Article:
Yip Kai-foon, a notorious Hong Kong gangster known for holding up jewellery stores in the 1980s with an AK-47, has died in a public hospital, aged 55.
One legislator remembered the violent criminal as a committed advocate of prisoners’ rights, and a “loving and optimistic man”.
Formerly Hong Kong’s most wanted man, Yip was serving a 36-year stint in the maximum-security Stanley Prison for possession of firearms and escaping custody in 1989.
He had been in custody since 1996, when he was rearrested after a shoot-out in Kennedy Town, during which he was shot in the spine, leaving him wheelchair-bound.
Yip publicly expressed remorse for his crimes in 2010.
“I definitely regret the wrong things I did in the past. My family experienced great trouble, and had to bear the burden and the worrying. Society was also hurt,” he wrote in a five-page letter.
It was understood that Yip, who became a Christian in 2004, had cancer and needed regular care in prison and public hospitals.
On April 1 he was sent to Queen Mary Hospital in Pok Fu Lam, the same hospital from which he made his daring escape 28 years earlier.
He had complained of being in pain. Disgraced former Hong Kong leader Donald Tsang Yam-kuen was being treated in the same hospital at the time.
While he was in hospital, Yip’s “condition deteriorated and he was certified dead at 1.02am on Wednesday,” the Correctional Services Department said in a statement.
A department spokeswoman did not comment on whether he had had cancer, citing privacy concerns. Yip could have been released in 2019 at the earliest, with good behaviour.
Legislator Leung Yiu-chung, who helped Yip fight for prisoners’ rights for 15 years, expressed shock and sorrow over his sudden death.
He remembered Yip as a “loving and optimistic man who cared a lot about his [fellow inmates]”, despite the gangster’s violent image.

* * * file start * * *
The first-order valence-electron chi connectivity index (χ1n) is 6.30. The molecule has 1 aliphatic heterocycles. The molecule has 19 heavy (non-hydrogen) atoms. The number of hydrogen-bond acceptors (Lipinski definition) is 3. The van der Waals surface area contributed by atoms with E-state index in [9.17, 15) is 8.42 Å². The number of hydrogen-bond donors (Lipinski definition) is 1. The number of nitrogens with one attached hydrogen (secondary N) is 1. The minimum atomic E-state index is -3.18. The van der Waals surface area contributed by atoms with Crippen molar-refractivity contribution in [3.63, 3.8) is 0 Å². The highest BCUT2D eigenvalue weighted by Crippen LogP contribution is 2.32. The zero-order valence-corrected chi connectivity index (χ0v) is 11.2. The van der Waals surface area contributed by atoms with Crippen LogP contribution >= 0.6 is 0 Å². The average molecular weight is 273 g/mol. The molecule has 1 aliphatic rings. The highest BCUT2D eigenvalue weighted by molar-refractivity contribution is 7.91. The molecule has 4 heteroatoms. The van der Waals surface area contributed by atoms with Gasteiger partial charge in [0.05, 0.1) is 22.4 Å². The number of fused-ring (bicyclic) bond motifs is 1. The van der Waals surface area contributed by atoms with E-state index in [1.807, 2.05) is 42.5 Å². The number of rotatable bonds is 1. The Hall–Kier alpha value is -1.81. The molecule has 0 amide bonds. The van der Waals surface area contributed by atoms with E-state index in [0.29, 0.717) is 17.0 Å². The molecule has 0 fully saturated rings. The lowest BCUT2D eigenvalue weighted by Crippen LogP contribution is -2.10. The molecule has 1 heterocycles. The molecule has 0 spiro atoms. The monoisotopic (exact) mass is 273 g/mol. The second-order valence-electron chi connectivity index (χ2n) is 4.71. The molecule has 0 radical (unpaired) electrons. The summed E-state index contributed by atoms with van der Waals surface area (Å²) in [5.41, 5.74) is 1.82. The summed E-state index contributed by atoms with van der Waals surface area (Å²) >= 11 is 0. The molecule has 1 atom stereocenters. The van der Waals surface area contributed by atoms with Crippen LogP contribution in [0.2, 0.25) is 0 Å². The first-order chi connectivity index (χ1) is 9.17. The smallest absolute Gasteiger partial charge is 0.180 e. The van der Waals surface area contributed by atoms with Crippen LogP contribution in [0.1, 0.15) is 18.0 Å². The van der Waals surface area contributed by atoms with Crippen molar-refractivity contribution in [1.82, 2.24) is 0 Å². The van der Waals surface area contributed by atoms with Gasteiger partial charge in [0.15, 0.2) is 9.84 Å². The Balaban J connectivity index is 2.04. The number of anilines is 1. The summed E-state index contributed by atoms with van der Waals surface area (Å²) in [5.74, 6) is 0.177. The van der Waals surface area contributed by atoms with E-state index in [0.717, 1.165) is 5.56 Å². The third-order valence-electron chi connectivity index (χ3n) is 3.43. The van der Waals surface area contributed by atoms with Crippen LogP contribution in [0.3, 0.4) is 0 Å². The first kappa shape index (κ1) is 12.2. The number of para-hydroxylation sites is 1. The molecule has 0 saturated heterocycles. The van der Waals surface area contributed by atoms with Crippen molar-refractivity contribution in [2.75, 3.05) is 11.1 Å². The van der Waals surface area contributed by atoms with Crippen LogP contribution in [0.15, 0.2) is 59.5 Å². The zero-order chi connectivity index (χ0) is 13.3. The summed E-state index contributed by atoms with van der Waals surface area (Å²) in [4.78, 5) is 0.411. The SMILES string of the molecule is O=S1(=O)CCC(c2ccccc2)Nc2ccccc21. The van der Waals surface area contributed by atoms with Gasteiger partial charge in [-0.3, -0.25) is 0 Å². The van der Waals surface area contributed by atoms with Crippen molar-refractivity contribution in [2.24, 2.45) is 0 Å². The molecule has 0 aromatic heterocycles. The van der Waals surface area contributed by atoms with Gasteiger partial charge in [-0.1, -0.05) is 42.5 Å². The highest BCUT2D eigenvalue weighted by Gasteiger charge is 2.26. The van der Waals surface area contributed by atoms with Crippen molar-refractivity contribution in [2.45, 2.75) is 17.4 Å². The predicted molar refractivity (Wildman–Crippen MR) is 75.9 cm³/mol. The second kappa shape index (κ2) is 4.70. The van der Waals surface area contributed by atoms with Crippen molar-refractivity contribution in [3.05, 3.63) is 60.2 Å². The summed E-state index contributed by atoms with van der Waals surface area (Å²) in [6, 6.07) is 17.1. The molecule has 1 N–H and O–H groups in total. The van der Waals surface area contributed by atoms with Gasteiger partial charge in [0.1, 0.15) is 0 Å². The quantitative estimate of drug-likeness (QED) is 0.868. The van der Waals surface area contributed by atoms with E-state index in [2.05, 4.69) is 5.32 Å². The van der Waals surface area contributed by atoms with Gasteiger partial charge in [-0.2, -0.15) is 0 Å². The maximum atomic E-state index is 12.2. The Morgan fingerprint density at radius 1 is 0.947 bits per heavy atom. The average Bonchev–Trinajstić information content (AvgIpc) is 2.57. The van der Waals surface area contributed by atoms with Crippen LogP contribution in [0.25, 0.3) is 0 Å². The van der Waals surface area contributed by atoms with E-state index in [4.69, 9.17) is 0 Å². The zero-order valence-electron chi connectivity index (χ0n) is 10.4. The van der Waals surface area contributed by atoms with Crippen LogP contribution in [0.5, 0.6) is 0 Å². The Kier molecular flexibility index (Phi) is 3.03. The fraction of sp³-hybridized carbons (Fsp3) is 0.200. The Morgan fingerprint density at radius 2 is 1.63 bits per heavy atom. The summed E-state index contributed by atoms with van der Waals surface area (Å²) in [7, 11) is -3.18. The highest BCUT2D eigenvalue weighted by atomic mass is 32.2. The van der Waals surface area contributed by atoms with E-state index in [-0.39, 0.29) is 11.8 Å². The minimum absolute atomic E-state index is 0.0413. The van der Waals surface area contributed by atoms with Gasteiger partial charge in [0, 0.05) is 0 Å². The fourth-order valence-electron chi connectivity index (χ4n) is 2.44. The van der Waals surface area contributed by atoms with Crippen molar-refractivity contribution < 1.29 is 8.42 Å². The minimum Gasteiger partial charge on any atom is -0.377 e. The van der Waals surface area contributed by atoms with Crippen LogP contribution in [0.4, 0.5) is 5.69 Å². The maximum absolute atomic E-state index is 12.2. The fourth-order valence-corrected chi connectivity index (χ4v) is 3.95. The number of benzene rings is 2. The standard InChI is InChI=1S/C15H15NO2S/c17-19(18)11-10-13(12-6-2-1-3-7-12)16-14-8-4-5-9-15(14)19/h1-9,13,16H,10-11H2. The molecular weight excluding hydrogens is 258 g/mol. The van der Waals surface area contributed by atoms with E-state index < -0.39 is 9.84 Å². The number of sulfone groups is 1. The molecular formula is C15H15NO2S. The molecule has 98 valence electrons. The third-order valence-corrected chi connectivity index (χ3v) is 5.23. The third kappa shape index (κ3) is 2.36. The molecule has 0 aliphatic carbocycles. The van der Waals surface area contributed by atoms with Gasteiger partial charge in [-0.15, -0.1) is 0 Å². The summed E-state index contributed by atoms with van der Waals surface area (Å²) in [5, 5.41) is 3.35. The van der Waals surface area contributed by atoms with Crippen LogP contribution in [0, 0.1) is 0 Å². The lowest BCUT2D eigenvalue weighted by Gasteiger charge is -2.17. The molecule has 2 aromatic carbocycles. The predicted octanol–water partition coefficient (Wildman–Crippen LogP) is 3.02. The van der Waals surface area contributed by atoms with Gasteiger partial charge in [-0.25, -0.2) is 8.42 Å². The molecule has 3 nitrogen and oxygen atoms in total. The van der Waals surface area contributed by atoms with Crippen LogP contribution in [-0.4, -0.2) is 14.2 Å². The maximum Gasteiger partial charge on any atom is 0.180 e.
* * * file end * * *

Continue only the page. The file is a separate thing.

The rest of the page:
Leung said his first encounter with Yip came in 2002.
“Yip once said his neighbour in the adjacent cell had been coughing days and nights,” the lawmaker said. “Yip wanted to give him warm water to make him feel better. But back then, prisoners were not given any warm water or a thermal mug.”
“So he asked his lawyer to contact me, hoping that I could help him to fight for better treatment for prisoners. We succeeded at the end,” he said, of the eventual change in the rules over hot water for prisoners.
Born in Guangdong province, Yip came to the city illegally when he was 17 and gained notoriety in the 1980s for jewellery store heists using machine guns, in Tsim Sha Tsui and Central.
He was one of the more infamous among mainland-born armed robbers in that decade, a group which forced Hong Kong police to change the tactics for handling organised crime and triads.
In a series of robberies over more than ten years, he made off with around HK$20 million.
In 1985, he was sentenced to 16 years’ imprisonment for firearms offences. But four years later, he escaped from Queen Mary, where he had been receiving treatment.
After that, Yip’s gang continued with several robberies in the 1990s, spraying bullets during getaways.
After being rearrested in 1996, the mobster was sentenced to 41 years for offences related to the possession of arms and ammunition without licences and escaping from legal custody. That sentence was later reduced to 36 years.
The lives of Yip and two other mobsters – Kwai Ping-hung and Cheung Tsz-keung – were detailed in Trivisa, a film which recently won five awards – including best film – at the 36th Hong Kong Film Awards.
This article appeared in the South China Morning Post print edition as: ‘King of thieves’ who ruled with an ak-47 dies at 55